How to Buy, Store, and Cook Fresh Asparagus
As is true of strawberries, ramps, peas, and tulips, asparagus are among the (very welcome!) signs that spring has arrived. Here’s how to choose it smartly, plus how to store and eat it.
You’re probably familiar with green asparagus, but have you tried the white or purple varieties yet? If not, they’re just as tasty, and perhaps even more breathtaking. White asparagus is more common in Europe, where it’s covered with mulch to avoid the development of chlorophyll, and it should be thoroughly cooked (as opposed to green or purple). Purple asparagus can be treated largely like green asparagus, and tends to turn green when cooked. The tastiest asparagus will be the kind you spy at the farmer’s market; older asparagus—often shipped to America from Peru—is a less environmentally sound choice and tends to be less sweet and more fibrous.
No matter what hue you crave, look for asparagus with tightly closed tips that don’t look or feel slimy, and make sure the spear doesn’t look dry or ridged. Inspect the root ends to make sure they are green, not brown, and that they don’t look or feel “woody.” If you’re allowed to try a stalk, nibble the root, which is often sweetest, according to Mike Wajda, executive chef of Proof on Main of Louisville, Kentucky’s 21c Museum Hotel. (He loves asparagus, and currently has it three different ways on his menu!) Choose stalks that feel like they could easily snap near the base and that don’t feel bendy, he says, which often means they’ve become woody, and that they’re likely older.
Wajda likes to store his asparagus in “nice, lint-free towels” that are moist, keeping them cold, but you can also store them in damp paper towels wrapped in plastic (a neat tip from this thorough New York Times primer) or standing in a bunch, with the elastic band still around them, in an inch or so of water in the refrigerator. Some recommend a plastic bag loosely wrapped around the top of the stalks, too. Just try to wait to wash your asparagus until you’re ready to eat it.
Nibble your asparagus near the bottom of the stalk, its sweetest section, which will help determine how you prepare it; large, sweet stalks of sweet asparagus can be shaved for raw salads. If the stalks are slender, you may be able to use the whole thing, but it’s best to break about an inch off that bottom end. (The asparagus, if it’s fresh, should snap naturally, but you can also use a knife.)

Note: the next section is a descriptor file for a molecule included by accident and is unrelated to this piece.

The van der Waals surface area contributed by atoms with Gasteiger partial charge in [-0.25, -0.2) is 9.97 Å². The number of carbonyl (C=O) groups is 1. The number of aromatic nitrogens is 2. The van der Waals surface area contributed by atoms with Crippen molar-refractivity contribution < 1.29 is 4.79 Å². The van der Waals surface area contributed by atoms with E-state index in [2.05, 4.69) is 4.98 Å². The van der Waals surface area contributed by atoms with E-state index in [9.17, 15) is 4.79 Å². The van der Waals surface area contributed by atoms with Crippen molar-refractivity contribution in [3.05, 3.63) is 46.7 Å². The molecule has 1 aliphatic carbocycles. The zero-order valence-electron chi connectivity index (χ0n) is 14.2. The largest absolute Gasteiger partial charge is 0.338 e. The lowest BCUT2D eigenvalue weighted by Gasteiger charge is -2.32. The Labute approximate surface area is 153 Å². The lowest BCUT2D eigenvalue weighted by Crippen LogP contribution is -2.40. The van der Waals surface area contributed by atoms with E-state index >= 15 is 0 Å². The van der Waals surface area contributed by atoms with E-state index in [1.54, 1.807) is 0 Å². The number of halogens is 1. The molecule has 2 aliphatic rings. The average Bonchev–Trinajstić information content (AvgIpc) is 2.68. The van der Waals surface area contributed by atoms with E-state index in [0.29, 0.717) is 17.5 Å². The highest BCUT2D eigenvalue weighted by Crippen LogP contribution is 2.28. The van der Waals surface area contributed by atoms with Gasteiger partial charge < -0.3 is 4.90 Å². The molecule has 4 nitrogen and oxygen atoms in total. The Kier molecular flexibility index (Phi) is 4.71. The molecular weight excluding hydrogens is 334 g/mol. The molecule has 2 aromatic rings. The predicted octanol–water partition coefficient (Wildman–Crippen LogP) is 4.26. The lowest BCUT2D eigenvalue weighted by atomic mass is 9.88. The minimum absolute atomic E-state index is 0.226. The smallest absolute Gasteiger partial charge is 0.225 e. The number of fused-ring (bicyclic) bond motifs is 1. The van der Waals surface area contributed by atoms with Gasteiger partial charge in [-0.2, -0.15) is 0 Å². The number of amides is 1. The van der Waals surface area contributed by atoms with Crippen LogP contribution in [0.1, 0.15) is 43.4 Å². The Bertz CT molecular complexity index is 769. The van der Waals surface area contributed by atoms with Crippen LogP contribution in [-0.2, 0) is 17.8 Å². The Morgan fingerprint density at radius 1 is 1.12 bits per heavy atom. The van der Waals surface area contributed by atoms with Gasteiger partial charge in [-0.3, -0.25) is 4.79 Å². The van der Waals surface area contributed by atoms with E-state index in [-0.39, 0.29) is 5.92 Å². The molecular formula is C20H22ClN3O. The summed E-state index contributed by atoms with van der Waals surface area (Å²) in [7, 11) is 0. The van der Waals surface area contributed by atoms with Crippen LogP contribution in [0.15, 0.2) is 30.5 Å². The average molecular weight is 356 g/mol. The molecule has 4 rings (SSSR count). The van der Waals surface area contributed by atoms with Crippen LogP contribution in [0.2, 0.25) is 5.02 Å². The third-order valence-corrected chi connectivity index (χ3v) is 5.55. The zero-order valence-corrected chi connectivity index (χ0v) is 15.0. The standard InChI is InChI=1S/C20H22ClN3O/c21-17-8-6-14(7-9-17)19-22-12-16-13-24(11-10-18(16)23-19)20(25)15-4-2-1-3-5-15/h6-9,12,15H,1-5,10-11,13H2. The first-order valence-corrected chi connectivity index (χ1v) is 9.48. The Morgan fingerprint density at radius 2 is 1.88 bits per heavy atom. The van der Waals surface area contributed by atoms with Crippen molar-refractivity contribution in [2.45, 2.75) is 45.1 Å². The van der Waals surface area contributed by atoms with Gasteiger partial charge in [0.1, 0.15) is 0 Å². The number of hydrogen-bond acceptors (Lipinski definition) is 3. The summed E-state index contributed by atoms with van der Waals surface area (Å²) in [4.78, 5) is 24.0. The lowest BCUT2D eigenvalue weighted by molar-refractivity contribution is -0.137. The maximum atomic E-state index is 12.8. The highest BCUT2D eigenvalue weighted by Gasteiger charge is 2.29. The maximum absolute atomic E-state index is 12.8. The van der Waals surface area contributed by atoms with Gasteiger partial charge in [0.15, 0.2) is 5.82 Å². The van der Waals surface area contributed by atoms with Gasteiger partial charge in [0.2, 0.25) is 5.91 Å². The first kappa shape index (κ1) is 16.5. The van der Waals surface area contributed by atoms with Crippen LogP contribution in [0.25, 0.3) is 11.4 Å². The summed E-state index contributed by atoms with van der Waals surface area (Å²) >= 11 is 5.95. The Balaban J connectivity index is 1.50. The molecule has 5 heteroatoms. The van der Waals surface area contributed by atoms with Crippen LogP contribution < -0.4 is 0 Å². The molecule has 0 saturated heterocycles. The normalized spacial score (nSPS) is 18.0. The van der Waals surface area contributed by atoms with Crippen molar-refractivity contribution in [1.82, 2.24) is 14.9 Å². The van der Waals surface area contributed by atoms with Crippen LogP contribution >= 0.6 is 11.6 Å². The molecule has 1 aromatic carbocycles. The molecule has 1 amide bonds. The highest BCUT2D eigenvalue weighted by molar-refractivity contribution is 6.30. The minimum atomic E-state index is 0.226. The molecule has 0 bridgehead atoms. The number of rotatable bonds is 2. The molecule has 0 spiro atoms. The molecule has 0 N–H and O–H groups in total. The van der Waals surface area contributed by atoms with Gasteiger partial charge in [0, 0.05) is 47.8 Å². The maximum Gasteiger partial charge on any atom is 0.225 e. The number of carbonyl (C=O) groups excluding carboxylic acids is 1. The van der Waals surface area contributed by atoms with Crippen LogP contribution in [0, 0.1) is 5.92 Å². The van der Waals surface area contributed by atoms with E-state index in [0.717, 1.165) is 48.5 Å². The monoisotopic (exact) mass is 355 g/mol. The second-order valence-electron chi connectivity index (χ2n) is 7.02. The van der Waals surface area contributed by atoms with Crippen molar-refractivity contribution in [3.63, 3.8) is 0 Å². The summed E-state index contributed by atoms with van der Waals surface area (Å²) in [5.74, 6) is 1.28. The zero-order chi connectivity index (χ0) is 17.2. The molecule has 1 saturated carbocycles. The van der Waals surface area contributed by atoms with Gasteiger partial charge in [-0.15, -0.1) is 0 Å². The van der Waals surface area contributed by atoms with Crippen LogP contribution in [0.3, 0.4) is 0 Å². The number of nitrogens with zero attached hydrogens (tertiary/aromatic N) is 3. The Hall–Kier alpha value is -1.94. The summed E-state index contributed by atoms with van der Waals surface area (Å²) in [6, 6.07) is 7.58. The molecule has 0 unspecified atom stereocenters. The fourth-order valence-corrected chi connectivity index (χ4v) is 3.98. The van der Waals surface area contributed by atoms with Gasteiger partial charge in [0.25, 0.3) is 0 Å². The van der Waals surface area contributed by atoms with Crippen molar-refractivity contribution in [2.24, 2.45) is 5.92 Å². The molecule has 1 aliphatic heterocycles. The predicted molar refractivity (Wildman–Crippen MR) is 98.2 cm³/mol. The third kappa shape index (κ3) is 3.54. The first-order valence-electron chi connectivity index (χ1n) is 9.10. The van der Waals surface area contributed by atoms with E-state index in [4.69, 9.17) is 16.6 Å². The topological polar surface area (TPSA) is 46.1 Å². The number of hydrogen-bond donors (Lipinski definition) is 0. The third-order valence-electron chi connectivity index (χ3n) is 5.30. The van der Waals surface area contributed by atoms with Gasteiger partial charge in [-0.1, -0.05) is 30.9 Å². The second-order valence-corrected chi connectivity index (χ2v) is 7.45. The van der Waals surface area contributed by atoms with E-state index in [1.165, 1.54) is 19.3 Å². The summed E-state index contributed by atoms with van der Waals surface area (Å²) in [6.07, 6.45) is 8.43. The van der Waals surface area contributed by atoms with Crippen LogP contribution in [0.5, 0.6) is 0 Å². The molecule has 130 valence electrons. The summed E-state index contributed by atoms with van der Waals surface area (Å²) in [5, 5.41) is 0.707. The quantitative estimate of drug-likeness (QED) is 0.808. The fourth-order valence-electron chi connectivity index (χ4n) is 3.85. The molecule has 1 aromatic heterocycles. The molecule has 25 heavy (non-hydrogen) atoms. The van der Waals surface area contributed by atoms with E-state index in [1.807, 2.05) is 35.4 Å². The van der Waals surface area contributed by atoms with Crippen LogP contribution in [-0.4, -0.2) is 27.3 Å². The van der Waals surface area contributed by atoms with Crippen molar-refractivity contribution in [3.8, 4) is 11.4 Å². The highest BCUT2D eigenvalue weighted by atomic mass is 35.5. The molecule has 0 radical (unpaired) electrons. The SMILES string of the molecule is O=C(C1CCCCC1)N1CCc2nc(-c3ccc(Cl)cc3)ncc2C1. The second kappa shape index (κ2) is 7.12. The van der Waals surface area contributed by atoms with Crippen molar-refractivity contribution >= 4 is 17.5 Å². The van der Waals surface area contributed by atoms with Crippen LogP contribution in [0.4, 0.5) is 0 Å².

You don’t need to peel the slender stems if roasting, sautéing, or frying them whole, but you may want to peel the lower halves of larger stems. You can blanch asparagus or steam it, boil it or fry it, or roast it, which tends to sweeten the slightly bitter notes up a bit. You can make leek-asparagus soup with dill and cilantro, spin it into risotto with mushrooms and ramps, or make breakfast sandwiches with it, all recipes contained in Ian Knauer’s cookbook The Farm.
Wajda loves cooking asparagus with ham, lemon, olive oil, prosciutto, and rosemary. For a simple preparation, he suggests roasting it with salt and olive oil and deglazing the pan using white wine, turning it into a sauce with lemon zest or juice and a little bit of olive oil. Or keep it raw, split it in half length-wise, and wrap it in good ham or soppressata with fennel pollen and drizzle with olive oil. (You can even sear the ham on the stovetop once you’ve wrapped it, seam-side down, and serve it warm as an appetizer.)
Asparagus plays well with flavors in many different cuisines, but I’m particularly partial to this fonduta recipe from April Bloomfield, which mingles the veggie with egg noodles, crème fraiche, egg yolks and plenty of Parmesan—to magnificent effect.